Fox Sports Signs Analytics Deal with Sports Data Company, Sportradar
Fox Sports signed a deal with international sports data supplier Sportsradar this week to bolster their in-game and dealer content. Fox Sports becomes one of the first broadcasters to embrace Sportradar’s advanced research platform, Radar360, but the company’s technology is used heavily among the world’s top sports associations.
The deal comes only days after Fox Sports signed a blockbuster $5.1 billion deal for Major League Baseball (MLB) broadcast rights. The Sportradar package should give Fox Sports more tools to provide a world-class MLB broadcast package.
Brad Zager, the executive vice president of Production & Operations for Fox Sports, said of the deal, “Sportradar is in a position to provide information to our networks with cutting edge technology that is easily accessible by the staff in our production trucks and studios. This will allow our production teams and announcers to stay at the forefront of storytelling using new data and analytics.”
Sportradar is the official data provider of the NFL, NASCAR, and NHL. Since 2015, the company has a partnership with the International Tennis Federation (ITF). In 2016, Sportradar has been a partner with the NBA.
Sportradar began in Trondheim in 2000 under the name Market Monitor. The company’s key partnership dates back to 2005, when Sportradar signed a deal with the German Football Association to detect match fixing and other types of fraud. The Fraud Detection System proved revolutionary in the major sports category, while the association gave Sportradar the reputation and resources to expand further.
Since then, Sportradar has worked with Serie A, Major League Soccer, and the International Ice Hockey Federation. Its product Betradar helps bookmakers worldwide to detect suspicious betting activity. Over the years, bookmakers have shut down wagers on suspicious betting lines and prop bets, due to activity spotted by Betradar.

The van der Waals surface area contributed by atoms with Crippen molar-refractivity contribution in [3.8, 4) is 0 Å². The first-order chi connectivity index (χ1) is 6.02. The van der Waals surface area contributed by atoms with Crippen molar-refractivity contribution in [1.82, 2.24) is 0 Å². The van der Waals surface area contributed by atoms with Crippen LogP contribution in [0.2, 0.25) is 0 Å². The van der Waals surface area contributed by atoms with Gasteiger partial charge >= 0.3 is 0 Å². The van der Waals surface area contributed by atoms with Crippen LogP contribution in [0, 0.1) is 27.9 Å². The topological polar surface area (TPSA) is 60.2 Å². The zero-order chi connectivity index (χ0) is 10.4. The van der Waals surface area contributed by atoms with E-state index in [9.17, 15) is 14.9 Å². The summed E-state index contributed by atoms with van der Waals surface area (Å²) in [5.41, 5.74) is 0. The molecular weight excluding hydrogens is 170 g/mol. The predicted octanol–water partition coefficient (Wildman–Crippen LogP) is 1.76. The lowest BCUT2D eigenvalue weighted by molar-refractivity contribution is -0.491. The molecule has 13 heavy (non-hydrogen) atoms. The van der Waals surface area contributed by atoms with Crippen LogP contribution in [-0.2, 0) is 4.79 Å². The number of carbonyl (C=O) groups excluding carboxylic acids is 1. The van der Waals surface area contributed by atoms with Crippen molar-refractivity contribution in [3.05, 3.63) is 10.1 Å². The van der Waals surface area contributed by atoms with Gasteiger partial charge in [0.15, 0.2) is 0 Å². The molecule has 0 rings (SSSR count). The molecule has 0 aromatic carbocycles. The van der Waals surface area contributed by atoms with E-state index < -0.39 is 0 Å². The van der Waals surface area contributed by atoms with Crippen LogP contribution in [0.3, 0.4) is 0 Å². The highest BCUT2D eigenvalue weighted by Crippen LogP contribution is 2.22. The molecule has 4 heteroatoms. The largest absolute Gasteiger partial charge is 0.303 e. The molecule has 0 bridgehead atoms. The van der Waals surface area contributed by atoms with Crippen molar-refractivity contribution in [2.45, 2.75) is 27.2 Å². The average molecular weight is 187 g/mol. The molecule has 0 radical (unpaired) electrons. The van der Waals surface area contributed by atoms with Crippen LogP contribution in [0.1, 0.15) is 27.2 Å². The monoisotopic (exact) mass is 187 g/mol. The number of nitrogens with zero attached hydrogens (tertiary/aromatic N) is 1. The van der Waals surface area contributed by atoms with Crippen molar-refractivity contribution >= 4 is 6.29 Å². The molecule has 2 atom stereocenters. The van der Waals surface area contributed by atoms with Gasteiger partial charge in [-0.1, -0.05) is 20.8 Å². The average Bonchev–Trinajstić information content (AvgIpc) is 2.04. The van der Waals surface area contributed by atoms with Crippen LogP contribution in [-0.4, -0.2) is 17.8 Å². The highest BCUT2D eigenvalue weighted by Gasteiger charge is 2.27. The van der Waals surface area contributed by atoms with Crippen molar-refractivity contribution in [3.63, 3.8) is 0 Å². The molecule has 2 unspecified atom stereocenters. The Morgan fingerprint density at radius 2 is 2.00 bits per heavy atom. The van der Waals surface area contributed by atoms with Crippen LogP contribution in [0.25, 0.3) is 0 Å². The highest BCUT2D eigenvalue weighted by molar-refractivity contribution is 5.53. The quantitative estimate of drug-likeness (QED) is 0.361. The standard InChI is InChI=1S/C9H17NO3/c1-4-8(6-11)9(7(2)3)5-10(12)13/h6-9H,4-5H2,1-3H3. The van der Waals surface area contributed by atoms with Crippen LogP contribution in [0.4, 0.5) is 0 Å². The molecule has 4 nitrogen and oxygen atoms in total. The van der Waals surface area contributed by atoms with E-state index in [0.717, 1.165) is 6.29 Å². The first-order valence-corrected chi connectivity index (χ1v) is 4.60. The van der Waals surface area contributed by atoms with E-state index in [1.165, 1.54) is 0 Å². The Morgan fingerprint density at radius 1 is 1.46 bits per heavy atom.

Workshops for Players and Execs
Not only does the company provide cutting-edge research tools and detection for professionals at the top levels of those organizations, but it also holds workshops to teach clubs and players how to avoid match fixers and how match manipulation is detected.
Such tutorials serve not just as seminars to help sports figures know how to avoid the pitfalls of big time sport, but it also shows them the dangers of engaging in match-fixing or point-shaving.
“Partner…to Today’s Sports Storytellers”
Steve Byrd, Sportradar’s Head of Global Strategic Partnerships, spoke of his company’s mission when announcing the deal with Fox Sports. Mr. Byrd said, “Sportradar is obsessed with the fan experience, and driven by the opportunity to be a good partner to today’s sports storytellers.”
“Media partners use our turnkey services to tell unique, data-driven stories. With these expanded capabilities, it will be even easier to comprehend trends and produce amazing content for pre-, in-, and post-game consumption.”
Criticisms of Sportradar
One can argue that Sportradar has done more in the past 10 years to combat match-fixing and point-shaving than any single company in the world. With separate products that help leagues, sportsbooks, and sports broadcasting entities to track game data and other analytics, those who organize sports have more tools than ever to know who is betting on what and what patterns are emerging in those wagers.
Despite that, Sportradar has had some critics. Some watchdog groups voiced concerns that Sportradar makes it easy to get up-to-date results on “futures events” on the International Tennis Federation schedule. Futures events are for younger, up-and-coming tennis talents who wish to break into the ATP and WTA circuits.
Because the players and judges on ITF futures events are paid less, those concerned about match fixers voiced concern that quickly updated results might allow match-fixers to beat bookmakers to the results. Sportradar countered those charges by noting that up to the minute data could be collected by match fixers in other ways (spotters at the tournament), so their products help and don’t hurt officials who want to stop match fixers.